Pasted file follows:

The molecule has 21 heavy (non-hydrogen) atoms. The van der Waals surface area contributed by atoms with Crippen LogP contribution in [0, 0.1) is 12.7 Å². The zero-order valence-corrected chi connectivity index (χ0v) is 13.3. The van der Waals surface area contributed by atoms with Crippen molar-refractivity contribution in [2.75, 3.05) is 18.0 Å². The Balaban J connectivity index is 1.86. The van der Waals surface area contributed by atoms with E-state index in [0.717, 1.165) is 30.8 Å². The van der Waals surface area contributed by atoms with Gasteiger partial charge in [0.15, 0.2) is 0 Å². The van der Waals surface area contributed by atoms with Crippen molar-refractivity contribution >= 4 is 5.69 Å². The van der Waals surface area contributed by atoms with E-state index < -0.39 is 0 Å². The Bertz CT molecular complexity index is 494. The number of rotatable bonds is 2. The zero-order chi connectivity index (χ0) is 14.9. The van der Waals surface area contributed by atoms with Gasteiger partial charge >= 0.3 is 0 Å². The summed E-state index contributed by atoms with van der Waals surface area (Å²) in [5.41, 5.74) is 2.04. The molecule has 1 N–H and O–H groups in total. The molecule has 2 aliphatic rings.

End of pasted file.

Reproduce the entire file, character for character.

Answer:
The molecule has 21 heavy (non-hydrogen) atoms. The van der Waals surface area contributed by atoms with Crippen LogP contribution in [0, 0.1) is 12.7 Å². The zero-order valence-corrected chi connectivity index (χ0v) is 13.3. The van der Waals surface area contributed by atoms with Crippen molar-refractivity contribution in [2.75, 3.05) is 18.0 Å². The Balaban J connectivity index is 1.86. The van der Waals surface area contributed by atoms with E-state index in [0.717, 1.165) is 30.8 Å². The van der Waals surface area contributed by atoms with Gasteiger partial charge in [0.15, 0.2) is 0 Å². The van der Waals surface area contributed by atoms with Crippen molar-refractivity contribution >= 4 is 5.69 Å². The van der Waals surface area contributed by atoms with E-state index < -0.39 is 0 Å². The Bertz CT molecular complexity index is 494. The number of rotatable bonds is 2. The zero-order chi connectivity index (χ0) is 14.9. The van der Waals surface area contributed by atoms with Gasteiger partial charge >= 0.3 is 0 Å². The summed E-state index contributed by atoms with van der Waals surface area (Å²) in [5.41, 5.74) is 2.04. The molecule has 1 N–H and O–H groups in total. The molecule has 2 aliphatic rings.